Mice for dinner

Although it’s not a particularly common dish, some residents of the Guangdong province in China like to indulge in a relatively unknown specialty: newborn mice.

San zhi er, which translates as “three squeaks,” is a meal where baby mice are served live with a dipping sauce. 

The name derives from the three squeaks the mice will make during the meal: the first when they are picked up, the second when they are dipped, and the third when the diner bites down.


Liberty Bell

The word “Pennsylvania” is misspelled on the Liberty Bell.


White House Physicians

According to Dr. Daniel Ruge, Ronald Reagan's personal physician during his first term in office, the position he held was anything but glamorous. 

Being a member of the White House medical staff may seem like a dream job for most doctors, but Dr. Ruge described his role as “vastly overrated, boring and not medically challenging.”

This was only one of the factors that led to Dr. Ruge’s resignation in 1985. 

That year, a Congressional Directory staff ranking for the White House office put Dr. Ruge’s name at 80th of the 82 positions, just ahead of the curator and chief usher.



Everyone has a unique tongue print, just like fingerprints.


UFO Crash At Military Base

In 1942, in a location described only as “somewhere north of Georgia,” a UFO crashed right on the grounds of a US military base, causing considerable damage to both the base and the craft.
According to the account, one side of the silver-colored craft was completely torn away, allowing easy viewing into its interior, which was mostly of the same silver color as the exterior. 
The craft appeared to be separated into three compartments. 
They were what appeared to be a control room, a cockpit which also contained four separate seats, and a section below the main compartments that had some kind of trapdoor exit—presumably for the beings to leave the vehicle.



Walter Unbehaun, age 73, had spent most of his adult life behind bars. 
The South Carolinian had more than half a dozen convictions, ranging from petty theft to armed robbery. 
After Unbehaun was again released from prison, he realized he had nothing to live for. He wound up in a studio apartment alone, broke, and suffering from the early stages of dementia.
He decided that he needed to go back to prison. 
In 2013, Unbehaun walked into a bank. He told the teller, “This is a holdup. I have nothing to lose.” 
Unbehaun then opened his jacket to reveal a gun tucked into his waistband. He took $4,178 from the bank teller and left.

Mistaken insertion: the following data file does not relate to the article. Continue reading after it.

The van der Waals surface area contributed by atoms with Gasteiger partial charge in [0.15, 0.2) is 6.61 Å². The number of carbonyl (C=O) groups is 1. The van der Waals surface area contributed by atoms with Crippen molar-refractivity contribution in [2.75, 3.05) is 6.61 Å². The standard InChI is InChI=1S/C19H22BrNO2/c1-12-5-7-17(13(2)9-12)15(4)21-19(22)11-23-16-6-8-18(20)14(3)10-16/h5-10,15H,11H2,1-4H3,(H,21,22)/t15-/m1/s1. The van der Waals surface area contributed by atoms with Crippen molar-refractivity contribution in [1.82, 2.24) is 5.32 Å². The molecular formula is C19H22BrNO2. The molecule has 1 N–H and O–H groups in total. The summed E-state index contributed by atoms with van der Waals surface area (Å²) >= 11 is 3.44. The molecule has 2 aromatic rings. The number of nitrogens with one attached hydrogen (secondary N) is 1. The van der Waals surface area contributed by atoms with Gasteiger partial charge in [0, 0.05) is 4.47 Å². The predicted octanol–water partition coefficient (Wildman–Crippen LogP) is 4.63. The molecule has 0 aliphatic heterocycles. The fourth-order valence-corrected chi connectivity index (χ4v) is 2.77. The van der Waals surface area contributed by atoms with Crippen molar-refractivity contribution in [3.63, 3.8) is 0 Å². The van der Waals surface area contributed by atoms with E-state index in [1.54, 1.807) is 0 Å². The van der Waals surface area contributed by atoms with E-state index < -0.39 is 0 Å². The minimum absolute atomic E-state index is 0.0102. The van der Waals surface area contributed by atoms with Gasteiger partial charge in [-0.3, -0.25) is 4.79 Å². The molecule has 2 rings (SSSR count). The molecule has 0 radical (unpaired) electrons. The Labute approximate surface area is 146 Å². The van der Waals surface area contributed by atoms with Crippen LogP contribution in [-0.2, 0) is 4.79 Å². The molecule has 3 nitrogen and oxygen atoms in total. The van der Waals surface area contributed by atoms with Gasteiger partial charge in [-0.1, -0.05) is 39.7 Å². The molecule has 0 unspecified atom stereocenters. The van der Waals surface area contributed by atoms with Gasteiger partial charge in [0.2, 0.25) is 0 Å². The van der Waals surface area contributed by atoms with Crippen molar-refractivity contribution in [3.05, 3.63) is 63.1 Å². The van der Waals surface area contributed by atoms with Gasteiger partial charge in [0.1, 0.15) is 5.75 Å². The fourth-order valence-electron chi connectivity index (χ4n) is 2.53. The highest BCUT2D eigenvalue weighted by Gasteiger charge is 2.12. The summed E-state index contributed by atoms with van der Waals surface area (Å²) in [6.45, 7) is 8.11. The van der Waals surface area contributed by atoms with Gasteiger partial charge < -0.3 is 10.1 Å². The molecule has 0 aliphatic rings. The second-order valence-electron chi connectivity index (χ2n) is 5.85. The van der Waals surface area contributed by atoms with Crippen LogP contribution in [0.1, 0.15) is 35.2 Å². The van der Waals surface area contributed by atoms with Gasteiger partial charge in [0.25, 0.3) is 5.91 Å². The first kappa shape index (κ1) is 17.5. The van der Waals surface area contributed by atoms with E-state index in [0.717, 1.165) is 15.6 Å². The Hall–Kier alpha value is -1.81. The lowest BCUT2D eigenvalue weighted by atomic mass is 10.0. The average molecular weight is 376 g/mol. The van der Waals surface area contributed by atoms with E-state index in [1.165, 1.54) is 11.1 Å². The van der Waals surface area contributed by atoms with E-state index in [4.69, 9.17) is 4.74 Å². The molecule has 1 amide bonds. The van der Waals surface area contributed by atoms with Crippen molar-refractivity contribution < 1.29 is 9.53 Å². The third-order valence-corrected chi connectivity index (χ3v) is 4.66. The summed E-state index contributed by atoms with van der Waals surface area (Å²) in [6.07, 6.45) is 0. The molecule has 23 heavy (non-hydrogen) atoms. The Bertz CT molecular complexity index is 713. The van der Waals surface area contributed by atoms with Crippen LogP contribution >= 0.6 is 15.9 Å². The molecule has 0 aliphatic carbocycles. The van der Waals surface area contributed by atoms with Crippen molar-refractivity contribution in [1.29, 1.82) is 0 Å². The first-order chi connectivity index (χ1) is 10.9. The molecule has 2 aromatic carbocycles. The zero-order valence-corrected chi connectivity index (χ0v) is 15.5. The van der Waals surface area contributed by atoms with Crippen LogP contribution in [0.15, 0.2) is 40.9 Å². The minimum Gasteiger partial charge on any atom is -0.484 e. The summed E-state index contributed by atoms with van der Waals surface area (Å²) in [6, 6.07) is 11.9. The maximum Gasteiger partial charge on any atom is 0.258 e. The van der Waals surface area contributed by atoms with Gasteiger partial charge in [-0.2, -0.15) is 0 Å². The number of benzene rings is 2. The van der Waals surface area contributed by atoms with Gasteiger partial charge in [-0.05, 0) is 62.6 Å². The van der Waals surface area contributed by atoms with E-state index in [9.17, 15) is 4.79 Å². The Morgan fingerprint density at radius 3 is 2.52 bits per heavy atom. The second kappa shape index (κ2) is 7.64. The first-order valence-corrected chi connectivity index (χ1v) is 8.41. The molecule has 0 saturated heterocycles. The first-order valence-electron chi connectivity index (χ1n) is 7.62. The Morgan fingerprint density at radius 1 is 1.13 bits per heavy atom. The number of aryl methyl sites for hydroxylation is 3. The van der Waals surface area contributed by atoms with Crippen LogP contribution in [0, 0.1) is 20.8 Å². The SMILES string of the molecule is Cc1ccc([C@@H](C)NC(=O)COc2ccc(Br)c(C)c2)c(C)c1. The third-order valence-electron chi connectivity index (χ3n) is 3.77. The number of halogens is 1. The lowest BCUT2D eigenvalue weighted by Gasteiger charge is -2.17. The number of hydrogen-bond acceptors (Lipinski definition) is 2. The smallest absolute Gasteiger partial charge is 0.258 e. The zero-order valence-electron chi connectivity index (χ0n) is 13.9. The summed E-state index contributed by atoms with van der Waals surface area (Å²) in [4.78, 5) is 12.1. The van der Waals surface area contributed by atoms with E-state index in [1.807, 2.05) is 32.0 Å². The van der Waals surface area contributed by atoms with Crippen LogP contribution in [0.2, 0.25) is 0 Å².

Unbehaun told police, “I just want to go home,” and he added that he “felt more comfortable in prison than out.”


Space Facts

Without Earth’s gravity weighing down the human body, you can get space sickness, also known as space adaptation syndrome. 

It’s like motion sickness but coupled with headaches, disorientation, intense discomfort, and possibly vomiting and vertigo. 

About half of everyone who winds up in space gets space sickness. 

It isn’t the lack of gravity but rather the sudden change in gravitational force that’s making you sick. 

Once you adapt, you’ll be just fine. 

The good news is it only lasts a few days.



McDonalds calls frequent buyers of their food “heavy users.”



In Greenland, holidays are just as special, and their celebrations would not be complete without the Inuit delicacy of kiviak
To prepare kiviak, the Inuit start by gathering their meats. 
First, they capture and slaughter a large seal. The seal is then disemboweled and greased. 
Then, hundreds of auks, a bird similar to a penguin, are caught and killed. The bodies are stuffed, whole, into the body of the dead seal. 
After the whole birds have been stuffed into the seal carcass, the seal is sutured shut and covered with heaps of grease to prevent maggots from entering the body. 
A hole is then dug, and the seal is placed, auks and all, inside and covered with heavy stones.
After several months, usually close to the Christmas holiday, the seal is dug up. 


Virgin boy eggs

In china, virgin boy eggs are a delicacy in Dongyang. 

Each year in the spring, eggs are boiled in the urine of young virgin boys, usually aged ten and under. 

During the springtime pee-fling, urine is collected from nearly every boy under ten. 

Buckets are placed in elementary schools across the city, where the boys’ urine is collected. 

Many people even carry around empty bottles while out in the city to retrieve urine from boys if their parents are willing to allow them to collect it. 

The boys must be in good health and not be suffering from any illness due to concerns for food safety.